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#222120 - 06/16/10 12:11 PM New (used) dragline and itching to use it.
Duszy Offline


Registered: 06/16/10
Posts: 6
Loc: michigan
Wow, I am so glad I found this site. Hello to all!
Well here's a little history. I have 55 acres and quite a bit of it is wet (high water table). They had dug a 30'x60' hole to get dirt for around my house and to build up my drive (house is 750' from road). It is actually in a good location and I have been able to watch this hole for six years now and and I am now ready to expand it. Recently a friend and I perchased an old bantam dragline crane on a 6 wheel carrier. We have been doing research on building ponds, but I would like to hear from someone who has actually dug ponds with a dragline, and what is the best way to proceed.
I'm sure there may be somthing in the archives as well.
Thanks, and I'm looking forward to utilizing this site.

Duszy

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#222123 - 06/16/10 12:26 PM Re: New (used) dragline and itching to use it. [Re: Duszy]
bobad Offline
Lunker

Registered: 06/02/05
Posts: 2365
Loc: Eunice, Louisiana
A dragline sounds good for expanding existing ponds and ideal for cleaning out old ponds.
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#222129 - 06/16/10 12:57 PM Re: New (used) dragline and itching to use it. [Re: bobad]
esshup Offline
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Registered: 01/26/09
Posts: 24027
Loc: Grovertown, Indiana
I don't know how good a dragline would be with digging in heavy clayey soils. The previous owner supposedly had someone come in and try to dig the pond deeper with a dragline. Supposedly they could only get down so far before they couldn't dig any deeper. In roughly 1/2 the pond by the end of summer I only had 2'-3' max water depth.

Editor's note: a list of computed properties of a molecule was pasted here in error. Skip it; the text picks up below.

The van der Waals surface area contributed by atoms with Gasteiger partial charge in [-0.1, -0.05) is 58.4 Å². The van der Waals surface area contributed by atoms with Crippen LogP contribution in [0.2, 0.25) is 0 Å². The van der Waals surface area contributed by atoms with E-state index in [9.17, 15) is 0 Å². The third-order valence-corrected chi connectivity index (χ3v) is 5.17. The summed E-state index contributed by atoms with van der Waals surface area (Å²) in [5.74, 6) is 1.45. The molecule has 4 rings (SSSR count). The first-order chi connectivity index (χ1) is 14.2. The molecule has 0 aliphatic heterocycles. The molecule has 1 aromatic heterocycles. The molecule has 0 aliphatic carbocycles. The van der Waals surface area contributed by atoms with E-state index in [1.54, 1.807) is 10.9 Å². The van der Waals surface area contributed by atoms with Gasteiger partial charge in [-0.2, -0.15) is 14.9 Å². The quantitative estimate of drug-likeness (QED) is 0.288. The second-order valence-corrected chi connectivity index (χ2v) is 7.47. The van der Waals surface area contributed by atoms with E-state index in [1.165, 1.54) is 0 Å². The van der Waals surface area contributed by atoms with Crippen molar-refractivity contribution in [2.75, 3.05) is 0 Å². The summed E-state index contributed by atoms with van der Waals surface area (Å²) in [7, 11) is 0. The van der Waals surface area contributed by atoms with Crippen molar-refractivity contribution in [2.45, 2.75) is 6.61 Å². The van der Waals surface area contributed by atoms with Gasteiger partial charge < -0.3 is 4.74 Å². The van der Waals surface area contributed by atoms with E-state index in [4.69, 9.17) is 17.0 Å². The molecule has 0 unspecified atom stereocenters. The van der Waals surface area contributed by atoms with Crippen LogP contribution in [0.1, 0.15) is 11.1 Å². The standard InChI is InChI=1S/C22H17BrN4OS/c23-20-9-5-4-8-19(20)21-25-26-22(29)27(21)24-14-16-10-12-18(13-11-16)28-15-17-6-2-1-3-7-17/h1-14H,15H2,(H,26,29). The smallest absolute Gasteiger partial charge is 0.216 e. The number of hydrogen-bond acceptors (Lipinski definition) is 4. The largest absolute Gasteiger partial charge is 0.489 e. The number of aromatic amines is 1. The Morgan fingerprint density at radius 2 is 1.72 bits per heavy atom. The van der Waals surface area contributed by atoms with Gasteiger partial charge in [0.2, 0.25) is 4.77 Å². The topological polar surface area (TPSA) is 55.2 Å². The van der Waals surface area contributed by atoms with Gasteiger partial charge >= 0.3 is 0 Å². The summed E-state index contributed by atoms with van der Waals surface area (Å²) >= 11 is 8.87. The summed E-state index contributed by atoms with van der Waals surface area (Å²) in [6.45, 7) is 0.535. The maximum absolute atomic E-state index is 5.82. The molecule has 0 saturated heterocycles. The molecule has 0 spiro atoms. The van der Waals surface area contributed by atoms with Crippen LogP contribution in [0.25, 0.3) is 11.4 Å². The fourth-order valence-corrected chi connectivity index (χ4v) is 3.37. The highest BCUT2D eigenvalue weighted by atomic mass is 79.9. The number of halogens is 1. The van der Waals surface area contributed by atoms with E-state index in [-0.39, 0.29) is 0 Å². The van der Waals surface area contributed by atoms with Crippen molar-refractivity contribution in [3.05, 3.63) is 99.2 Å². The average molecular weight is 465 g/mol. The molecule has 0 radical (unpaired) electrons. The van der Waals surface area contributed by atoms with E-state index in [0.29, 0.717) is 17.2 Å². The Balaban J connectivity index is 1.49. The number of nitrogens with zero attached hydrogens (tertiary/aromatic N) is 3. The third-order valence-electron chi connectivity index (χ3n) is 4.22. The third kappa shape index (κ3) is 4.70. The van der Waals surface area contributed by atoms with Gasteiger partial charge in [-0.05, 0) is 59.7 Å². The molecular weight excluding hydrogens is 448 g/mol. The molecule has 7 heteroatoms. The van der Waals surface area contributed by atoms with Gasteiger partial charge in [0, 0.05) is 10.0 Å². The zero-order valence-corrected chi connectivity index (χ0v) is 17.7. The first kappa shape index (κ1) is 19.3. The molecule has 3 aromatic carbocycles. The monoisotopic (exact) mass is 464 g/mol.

When I renovated the pond, the excavator had a hard time digging thru the clay/gravel mix in certain areas.....

But it sounds like the perfect tool for softer/wetter soils.
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#222142 - 06/16/10 01:30 PM Re: New (used) dragline and itching to use it. [Re: Duszy]
Omaha Offline
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Registered: 12/06/08
Posts: 4508
Loc: Nebraska
Not a dirt guy (wish I was, they're a lot of fun), but happy to see you found the New Topic button and hope to see you around a lot more Duszy! Got some expert dirt guys around here though that would love to hear more about what you're doing. Please post pictures of your project. We love pictures!
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#222148 - 06/16/10 01:59 PM Re: New (used) dragline and itching to use it. [Re: Omaha]
Duszy Offline


Registered: 06/16/10
Posts: 6
Loc: michigan
Thanks for the welcome and the post's so far. Seems like quite a few people have used them around here in michigan, but I haven't found one yet to pick there brain. Anyway, I have the jist of operating it I am just wondering if there is a good process to go about digging the pond with. I plan on making roughly a 1/2 acre pond with the outline shaped like a number 8, but I'll be happy in the end with anything that will support fish and allow us to cool off in. The water table is high around my place so I figure this will play as a factor too.